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Signs of Spring in the Natural World

Mark Faherty

Hopefully you have been enjoying the increased daylight - I know I have. And boy, you can really feel it right in the pineal gland, right? Ok, maybe not. But more than you realize, this obscure gland buried deep inside your brain is changing you and the world around you every day in response to changing day length, otherwise known as photoperiod. One of the more obvious and fun examples of this is through increasing bird song.

In people, the pineal gland, which is ultimately connected to the retina through a complex neural pathway, produces the hormone melatonin during periods of dark. This, in large part, regulates our circadian rhythms. But in birds, melatonin actually causes the song control structures of the brain to develop in response to increasing photoperiod, which is what’s happening right now.  In birds, day length also regulates the growth of reproductive organs, which I guess you could say exhibit annual shrinkage each winter, when they’re not needed.


I should probably get back to bird song. If you are paying attention, you many have noticed that certain birds have indeed been ramping up their singing lately. Northern Cardinals are known for their backyard-brightening color at this otherwise bleak time, but their increasing bouts of song also improve the ambience here in, dare we say, “late winter”. Listen for duets, because male and female cardinals both sing, perhaps in an attempt to determine their compatibility.


Tufted Titmice, those plain but charming birds of backyard feeding stations, have also gotten quite vocal in recent weeks. The classic mnemonics for their two note refrain is either “peter, peter” or “here, here”, and these can be heard echoing forth from woodlands and yards everywhere right now, with the exception of Nantucket, which they have never managed to colonize.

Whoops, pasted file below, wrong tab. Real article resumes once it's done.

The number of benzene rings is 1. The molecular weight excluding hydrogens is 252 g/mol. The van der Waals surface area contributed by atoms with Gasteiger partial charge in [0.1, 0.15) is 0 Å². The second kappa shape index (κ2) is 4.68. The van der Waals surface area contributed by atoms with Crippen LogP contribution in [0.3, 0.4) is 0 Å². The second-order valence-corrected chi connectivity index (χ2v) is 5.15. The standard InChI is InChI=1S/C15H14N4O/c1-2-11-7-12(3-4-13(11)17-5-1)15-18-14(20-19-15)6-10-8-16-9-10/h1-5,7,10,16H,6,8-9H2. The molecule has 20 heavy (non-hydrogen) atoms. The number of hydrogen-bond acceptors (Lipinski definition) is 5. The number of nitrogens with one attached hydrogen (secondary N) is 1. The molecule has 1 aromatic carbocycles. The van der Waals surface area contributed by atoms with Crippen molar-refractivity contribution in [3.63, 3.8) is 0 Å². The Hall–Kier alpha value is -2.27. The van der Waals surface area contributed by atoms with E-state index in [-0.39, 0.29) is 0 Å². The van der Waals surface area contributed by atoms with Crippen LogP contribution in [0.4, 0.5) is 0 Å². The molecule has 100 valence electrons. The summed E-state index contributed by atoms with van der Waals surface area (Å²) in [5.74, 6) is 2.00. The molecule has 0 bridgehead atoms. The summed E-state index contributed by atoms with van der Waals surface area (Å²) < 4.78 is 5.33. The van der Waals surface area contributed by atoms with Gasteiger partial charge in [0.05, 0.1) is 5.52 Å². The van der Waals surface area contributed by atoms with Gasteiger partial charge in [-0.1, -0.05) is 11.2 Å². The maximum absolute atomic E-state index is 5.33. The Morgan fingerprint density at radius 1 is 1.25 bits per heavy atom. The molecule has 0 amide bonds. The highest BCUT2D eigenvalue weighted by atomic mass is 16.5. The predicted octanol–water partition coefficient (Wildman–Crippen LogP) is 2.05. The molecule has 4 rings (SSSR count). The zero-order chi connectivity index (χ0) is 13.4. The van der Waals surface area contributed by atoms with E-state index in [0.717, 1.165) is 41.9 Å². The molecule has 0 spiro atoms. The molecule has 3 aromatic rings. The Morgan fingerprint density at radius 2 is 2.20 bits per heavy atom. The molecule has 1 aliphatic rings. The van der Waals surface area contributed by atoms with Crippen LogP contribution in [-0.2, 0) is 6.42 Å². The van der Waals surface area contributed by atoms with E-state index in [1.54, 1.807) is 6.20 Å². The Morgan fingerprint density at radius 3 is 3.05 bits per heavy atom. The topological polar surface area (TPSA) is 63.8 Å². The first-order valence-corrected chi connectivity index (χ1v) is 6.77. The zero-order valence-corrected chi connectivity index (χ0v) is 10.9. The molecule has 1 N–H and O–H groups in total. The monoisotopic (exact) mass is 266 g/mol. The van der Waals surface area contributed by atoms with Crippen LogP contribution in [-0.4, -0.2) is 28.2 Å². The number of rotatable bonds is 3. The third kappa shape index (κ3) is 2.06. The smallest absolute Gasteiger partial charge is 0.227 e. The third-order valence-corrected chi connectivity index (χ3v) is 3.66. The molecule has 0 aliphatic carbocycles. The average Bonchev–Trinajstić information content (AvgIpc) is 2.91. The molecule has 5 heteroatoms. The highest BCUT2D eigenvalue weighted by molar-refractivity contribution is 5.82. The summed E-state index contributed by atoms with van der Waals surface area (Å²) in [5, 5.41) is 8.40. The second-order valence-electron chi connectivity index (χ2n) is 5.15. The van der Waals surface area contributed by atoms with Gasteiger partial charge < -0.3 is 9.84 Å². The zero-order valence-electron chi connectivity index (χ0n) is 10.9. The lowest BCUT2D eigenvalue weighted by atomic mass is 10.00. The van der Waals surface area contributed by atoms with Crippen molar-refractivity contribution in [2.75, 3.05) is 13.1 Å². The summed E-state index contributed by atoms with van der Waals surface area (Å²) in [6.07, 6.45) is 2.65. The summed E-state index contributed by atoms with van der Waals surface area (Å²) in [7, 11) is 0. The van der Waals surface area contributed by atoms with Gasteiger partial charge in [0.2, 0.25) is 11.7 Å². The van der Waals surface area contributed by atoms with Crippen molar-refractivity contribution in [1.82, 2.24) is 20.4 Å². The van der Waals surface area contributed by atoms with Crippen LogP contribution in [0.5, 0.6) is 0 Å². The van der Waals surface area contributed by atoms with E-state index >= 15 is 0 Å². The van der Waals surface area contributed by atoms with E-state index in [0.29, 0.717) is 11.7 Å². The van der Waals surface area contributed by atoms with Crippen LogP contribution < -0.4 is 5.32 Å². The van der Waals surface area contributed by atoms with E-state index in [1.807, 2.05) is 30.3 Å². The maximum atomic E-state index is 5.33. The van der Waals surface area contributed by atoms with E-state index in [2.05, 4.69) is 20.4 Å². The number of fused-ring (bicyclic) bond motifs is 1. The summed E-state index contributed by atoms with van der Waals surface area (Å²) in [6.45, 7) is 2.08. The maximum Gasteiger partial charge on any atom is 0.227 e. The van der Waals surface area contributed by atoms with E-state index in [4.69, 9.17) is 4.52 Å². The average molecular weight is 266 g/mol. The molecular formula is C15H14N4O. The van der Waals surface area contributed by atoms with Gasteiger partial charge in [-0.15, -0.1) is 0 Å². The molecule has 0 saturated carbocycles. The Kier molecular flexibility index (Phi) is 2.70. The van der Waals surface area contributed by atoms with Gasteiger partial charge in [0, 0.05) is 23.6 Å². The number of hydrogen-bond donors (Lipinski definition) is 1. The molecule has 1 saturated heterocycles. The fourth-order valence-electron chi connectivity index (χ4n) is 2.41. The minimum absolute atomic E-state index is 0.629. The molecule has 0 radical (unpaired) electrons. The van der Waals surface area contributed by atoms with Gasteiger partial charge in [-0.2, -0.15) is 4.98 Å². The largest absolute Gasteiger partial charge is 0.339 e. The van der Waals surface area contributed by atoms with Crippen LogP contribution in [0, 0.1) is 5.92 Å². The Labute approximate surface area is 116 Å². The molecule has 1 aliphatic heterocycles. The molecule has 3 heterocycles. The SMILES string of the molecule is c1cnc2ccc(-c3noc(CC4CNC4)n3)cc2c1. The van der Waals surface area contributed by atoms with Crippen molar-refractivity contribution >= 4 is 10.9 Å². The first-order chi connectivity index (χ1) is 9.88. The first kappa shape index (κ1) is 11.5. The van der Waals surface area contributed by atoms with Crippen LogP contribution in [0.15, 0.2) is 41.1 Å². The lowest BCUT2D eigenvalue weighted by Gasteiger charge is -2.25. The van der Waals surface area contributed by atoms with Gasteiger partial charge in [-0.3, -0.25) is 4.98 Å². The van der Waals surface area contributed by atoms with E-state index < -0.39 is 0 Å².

Maybe the loudest of the locals belting out more tunes right now is the Carolina Wren. Compact but powerful singers, these relatively recent colonizers of the northeast were uncommon this far north when I was a kid. Now you can hear their performances in just about every backyard thanks to our winters being warmer, on average. These strict insectivores sometimes visit suet feeders but seem to do just fine searching out insects and their eggs and larvae in leaf litter and on bark. If you’re not sure what they sound like, check out this singing male who is eventually joined by a calling female.


While these repetitive two or three note songs seem simple, males have repertoires of up to 55 song types, plus several types of calls. When males encounter an unknown individual, they rapidly sing several song types, and if the intruder doesn’t immediately respond with a female call, they attack. Despite their pugnacious nature, these engaging and animated birds are happy to nest around and even inside human structures, like under propane tank lids and in old sheds and garages. If you leave a window open for a few days you might even end up with Carolina Wrens as roommates - there are records of them nesting inside a plastic cup in a bathroom and in a hole in an old couch. But unless you like really loud roommates who may occasionally attack you, I would try to avoid rooming with these guys. Just enjoy their increasingly lusty songs from the other side of the window, and try to share in their hormonally induced hope that spring is on the way.

Mark Faherty writes the Weekly Bird Report.